Appian Way

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The Appian Way is an ancient road built in 312 BC by Appius Claudius Caecus for the purpose of transporting military supplies. It is called the “Queen of Roads” because it has lasted so long.

The Ancient Appian Way was Rome’s gateway to the East before modern streets and highways were built. It was a straight line to the important town of Capua and then stretched for 400 miles to Brindisi where Roman ships sailed to Egypt and Greece.

The road was very advanced for its time. Huge paving blocks made of basalt form the sturdy base. There’s a strip where animal-powered vehicles traveled and elevated sidewalks for people to walk.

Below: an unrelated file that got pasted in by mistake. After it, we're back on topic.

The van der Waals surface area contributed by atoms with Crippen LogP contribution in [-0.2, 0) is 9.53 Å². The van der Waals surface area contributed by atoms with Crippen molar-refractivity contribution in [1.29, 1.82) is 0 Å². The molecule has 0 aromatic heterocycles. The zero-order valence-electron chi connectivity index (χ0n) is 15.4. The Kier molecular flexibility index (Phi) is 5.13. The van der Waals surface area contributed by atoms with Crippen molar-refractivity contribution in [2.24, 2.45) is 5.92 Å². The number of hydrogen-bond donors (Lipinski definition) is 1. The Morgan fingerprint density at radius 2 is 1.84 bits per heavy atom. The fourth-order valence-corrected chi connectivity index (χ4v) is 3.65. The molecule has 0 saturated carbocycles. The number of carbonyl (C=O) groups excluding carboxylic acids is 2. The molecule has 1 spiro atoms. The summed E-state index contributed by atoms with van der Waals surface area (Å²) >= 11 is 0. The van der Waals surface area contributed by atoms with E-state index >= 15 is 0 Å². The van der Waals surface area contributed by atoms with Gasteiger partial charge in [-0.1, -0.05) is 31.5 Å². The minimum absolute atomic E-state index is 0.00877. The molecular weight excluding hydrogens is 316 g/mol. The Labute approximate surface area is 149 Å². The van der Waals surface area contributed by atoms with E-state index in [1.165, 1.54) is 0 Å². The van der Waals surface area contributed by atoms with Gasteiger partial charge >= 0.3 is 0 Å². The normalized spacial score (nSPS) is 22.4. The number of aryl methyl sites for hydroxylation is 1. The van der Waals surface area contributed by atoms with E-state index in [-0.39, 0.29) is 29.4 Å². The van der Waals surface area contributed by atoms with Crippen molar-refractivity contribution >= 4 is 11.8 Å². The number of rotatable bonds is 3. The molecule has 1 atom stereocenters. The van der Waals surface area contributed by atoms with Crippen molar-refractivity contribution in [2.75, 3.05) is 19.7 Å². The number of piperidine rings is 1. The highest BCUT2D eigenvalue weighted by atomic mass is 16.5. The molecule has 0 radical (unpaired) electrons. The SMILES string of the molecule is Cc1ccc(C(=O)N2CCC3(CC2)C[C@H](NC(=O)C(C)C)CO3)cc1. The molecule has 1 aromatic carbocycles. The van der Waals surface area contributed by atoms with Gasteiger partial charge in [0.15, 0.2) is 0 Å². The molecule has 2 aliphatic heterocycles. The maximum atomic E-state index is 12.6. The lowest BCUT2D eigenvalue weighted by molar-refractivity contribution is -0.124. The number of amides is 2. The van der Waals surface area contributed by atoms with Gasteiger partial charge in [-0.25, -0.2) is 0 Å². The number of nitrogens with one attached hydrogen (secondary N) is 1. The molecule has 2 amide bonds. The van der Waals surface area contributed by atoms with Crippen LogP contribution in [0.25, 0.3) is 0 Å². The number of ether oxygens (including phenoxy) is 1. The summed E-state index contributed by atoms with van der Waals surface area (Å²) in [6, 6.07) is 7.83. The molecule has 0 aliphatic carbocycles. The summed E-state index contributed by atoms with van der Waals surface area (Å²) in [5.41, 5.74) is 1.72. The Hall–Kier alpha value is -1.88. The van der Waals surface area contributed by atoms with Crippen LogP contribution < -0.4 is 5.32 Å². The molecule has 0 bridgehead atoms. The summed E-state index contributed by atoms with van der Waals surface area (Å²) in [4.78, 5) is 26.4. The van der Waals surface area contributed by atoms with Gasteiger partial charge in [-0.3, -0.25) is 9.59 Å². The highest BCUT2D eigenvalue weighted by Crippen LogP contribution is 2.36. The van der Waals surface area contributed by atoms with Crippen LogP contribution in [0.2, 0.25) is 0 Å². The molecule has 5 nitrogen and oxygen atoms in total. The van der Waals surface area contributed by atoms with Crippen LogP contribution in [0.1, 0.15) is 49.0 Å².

Many famous men walked on the street, like Julius Caesar and St. Peter of the Bible. Now, the first 10 miles of the road is preserved as a regional park called Parco dell’ Appia Antica. There are Roman monuments along the roadway and a church where St. Peter had a vision of Jesus. 

The road can be accessed by bike, on foot, and parts of it by car.

Tips: Try to visit on a Sunday when the park is closed to vehicle traffic.